The outbreak of the coronavirus has dealt a shock to the global economy with unprecedented speed. Following are developments today related to the national and global response, the workplace and the spread of the virus.
The Environmental Protection Agency is starting to approve surface disinfectant products tested on the virus. The agency said that it’s approved two products, Lysol Disinfectant Spray and Lysol Disinfectant Max Cover Mist, based on laboratory testing that shows the products are effective against SARS-CoV-2.
The EPA said that it expects to approve such claims for additional products in the coming weeks.
FOOD & SHOPPING:
— Overall retail sales are expected to fall this year, but there’s one bright spot: online shopping. E-commerce sales are expected to rise 18% this year, with most of that spending going to Amazon and Walmart, according to market research firm eMarketer. The increase was helped by the popularity of services like buy online and pick up curbside. The pandemic has also forced some to shop online for the first time: online shopping among those 65 and older is expected to rise 12% this year.
— The recovery for U.S. restaurants is stalling as coronavirus cases increase in many states. For the week ending June 28, customer transactions at major restaurant chains were down 14% versus the same week a year ago, according to The NPD Group. It was the second week in a row that demand fell from the previous week.
— Novavax has been chosen to participate in Operation Warp Speed, a U.S. government program that seeks to begin delivering millions of doses of a safe, effective vaccine for COVID-19 next year.
Novavax has received $1.6 billion from the federal government to complete late-stage clinical development, including a Phase 3 clinical trial; establish large-scale manufacturing; and deliver 100 million doses of NVX‑CoV2373, its COVID-19 vaccine candidate, as early as late 2020.
— Regeneron Pharmaceuticals has received $450 million through Operation Warp Speed to make and supply its COVID-19 vaccine candidate, REGN-COV2. The agreement supports continued manufacturing so that the product could be made available immediately in the U.S. if clinical trials are successful and the U.S. Food and Drug Administration grants Emergency Use Authorization or product approval.
— LabCorp is launching an at home COVID-19 test collection service.
The service allows a doctor to directly order a test collection kit for their patient through a digital interface with LabCorp. Once the order is placed, LabCorp will send the kit to the patient, who will perform the sample collection using a nasal swab and send it back to LabCorp via FedEx. LabCorp then delivers the patient’s test results to the healthcare provider’s electronic medical record and the patient’s LabCorp Patient Portal. The result provides the doctor the information needed to make the appropriate clinical decision before proceeding with surgery or other treatment.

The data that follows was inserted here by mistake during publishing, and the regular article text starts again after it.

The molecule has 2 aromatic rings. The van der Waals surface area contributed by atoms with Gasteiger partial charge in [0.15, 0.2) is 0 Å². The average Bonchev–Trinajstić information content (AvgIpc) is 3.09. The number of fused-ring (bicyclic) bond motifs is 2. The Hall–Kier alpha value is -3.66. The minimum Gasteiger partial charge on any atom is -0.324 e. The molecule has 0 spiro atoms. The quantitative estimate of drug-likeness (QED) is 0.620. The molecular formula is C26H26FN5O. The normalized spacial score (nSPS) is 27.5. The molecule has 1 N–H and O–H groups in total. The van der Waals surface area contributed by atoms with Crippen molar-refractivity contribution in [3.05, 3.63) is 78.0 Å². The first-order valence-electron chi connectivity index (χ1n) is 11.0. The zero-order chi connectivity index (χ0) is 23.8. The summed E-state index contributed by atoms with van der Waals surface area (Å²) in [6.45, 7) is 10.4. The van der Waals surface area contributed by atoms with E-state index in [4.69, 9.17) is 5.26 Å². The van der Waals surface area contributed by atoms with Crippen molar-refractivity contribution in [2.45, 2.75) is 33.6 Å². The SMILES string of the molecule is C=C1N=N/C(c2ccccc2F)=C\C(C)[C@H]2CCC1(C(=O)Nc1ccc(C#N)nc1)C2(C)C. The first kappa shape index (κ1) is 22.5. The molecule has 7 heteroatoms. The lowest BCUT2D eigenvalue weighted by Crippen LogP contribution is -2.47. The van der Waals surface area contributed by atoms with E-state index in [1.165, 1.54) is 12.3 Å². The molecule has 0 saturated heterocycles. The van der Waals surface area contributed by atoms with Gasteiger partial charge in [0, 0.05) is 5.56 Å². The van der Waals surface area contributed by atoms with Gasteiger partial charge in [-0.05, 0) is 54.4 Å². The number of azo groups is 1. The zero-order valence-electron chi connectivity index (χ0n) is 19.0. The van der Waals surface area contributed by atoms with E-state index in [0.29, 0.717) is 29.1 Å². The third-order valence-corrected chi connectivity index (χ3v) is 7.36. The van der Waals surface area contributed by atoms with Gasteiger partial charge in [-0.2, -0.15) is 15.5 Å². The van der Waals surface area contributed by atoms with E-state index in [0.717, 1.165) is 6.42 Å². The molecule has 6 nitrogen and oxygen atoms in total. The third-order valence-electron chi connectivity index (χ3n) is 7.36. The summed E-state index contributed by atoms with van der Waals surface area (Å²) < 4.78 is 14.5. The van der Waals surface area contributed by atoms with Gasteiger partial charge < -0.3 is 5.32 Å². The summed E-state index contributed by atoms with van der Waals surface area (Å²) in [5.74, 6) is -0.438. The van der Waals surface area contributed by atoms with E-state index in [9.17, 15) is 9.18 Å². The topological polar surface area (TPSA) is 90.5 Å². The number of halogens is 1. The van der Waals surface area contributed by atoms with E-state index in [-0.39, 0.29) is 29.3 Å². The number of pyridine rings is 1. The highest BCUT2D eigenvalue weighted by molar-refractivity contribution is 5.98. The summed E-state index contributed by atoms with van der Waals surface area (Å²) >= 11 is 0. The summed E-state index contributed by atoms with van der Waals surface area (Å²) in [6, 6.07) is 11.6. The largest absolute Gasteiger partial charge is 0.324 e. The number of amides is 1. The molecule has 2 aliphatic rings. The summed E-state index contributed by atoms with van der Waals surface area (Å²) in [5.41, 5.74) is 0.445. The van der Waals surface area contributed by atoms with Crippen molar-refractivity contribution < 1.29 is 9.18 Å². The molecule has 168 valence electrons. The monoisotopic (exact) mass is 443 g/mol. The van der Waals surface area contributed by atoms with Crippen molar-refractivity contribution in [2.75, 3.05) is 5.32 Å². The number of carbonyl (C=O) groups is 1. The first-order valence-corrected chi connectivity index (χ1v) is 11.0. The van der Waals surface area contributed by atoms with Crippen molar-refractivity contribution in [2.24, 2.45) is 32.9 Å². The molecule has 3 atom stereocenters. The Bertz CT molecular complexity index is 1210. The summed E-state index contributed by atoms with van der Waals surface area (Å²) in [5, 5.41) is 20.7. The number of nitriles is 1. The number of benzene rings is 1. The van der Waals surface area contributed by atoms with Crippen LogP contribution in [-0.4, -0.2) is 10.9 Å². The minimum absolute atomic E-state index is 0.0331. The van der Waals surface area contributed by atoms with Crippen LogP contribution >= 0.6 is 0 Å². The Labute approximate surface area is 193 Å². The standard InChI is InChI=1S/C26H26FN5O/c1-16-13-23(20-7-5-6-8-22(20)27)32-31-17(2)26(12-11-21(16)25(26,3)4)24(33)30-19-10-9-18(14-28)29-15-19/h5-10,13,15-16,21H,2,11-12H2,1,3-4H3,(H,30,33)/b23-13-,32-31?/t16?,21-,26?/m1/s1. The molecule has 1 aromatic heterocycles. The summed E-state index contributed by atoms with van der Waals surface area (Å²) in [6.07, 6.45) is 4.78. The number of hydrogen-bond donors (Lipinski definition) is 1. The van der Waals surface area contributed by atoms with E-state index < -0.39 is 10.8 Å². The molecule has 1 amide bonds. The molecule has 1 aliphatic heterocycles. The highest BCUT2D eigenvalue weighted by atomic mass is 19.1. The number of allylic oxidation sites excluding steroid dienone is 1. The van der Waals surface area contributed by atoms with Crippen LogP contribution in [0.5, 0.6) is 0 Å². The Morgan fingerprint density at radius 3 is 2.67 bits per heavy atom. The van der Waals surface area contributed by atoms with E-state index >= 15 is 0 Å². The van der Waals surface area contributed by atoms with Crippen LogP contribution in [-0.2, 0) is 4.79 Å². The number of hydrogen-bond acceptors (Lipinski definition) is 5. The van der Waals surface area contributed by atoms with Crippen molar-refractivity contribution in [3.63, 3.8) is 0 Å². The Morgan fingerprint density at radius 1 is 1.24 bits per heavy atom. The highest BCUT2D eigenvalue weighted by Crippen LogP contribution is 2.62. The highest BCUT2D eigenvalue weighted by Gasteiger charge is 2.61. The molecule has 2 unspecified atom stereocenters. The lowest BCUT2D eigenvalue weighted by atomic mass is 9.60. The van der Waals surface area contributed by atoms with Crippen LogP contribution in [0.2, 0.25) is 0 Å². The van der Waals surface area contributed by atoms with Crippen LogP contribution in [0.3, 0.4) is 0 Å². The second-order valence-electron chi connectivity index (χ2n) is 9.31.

— Air travel in the U.S. continued its slow rise around the July 4 holiday weekend, with more than 700,000 people being screened at airport checkpoints over the three-day period, according to government figures. Those are the highest numbers since March 18 but are still down about two-thirds or more from a year ago.
— Five more airlines have reached tentative agreements on additional government loans to help them survive the pandemic. The Treasury Department said today Delta, United, Southwest, Alaska and JetBlue signed letters of intent. That doesn’t mean they will draw on the loans. Amounts were not disclosed. Last week, American, Spirit, Frontier, Hawaiian and SkyWest signed letters of intent with Treasury. Negotiations on final terms are continuing. Congress and the White House approved $25 billion for loans to passenger airlines on top of a previous $25 billion to help cover their payroll costs through September.
— United Airlines is telling employees that it will send notices to tens of thousands of them this month about potential job cuts, a step companies are required to take before mass layoffs. Last month, Delta notified 2,500 pilots they could get layoff notices. Airlines can’t furlough workers until October under the terms of $25 billion in federal payroll aid that they accepted. But layoffs in the fall are widely expected.
— The Hartford is extending its COVID-19 personal auto payback plan through June. The plan originally gave customers a 15% credit on their April and May personal auto insurance premiums. By extending the plan through June, the amount the company will distribute to its customers will total approximately $80 million.
— Royal Caribbean and Norwegian have formed a panel to develop new health and safety standards for ships. Former U.S. Health and Human Services Secretary Mike Leavitt and former U.S. Food and Drug Administration chief Dr. Scott Gottlieb are heading the panel, which also includes experts in viruses and maritime operations. The panel will offer its initial recommendations by the end of August, and its work will be shared with the rest of the industry.
— The Dubai Financial Market, the sheikhdom’s stock exchange, has reopened its trading floor after closing due to the coronavirus pandemic. The market closed in mid-March, but trading continued online throughout the closure.
The move by Dubai today came as the city-state in the United Arab Emirates also began welcoming tourists again.
— Most of Wall Street is slipping today, giving back a slice of the big gains made the past couple weeks.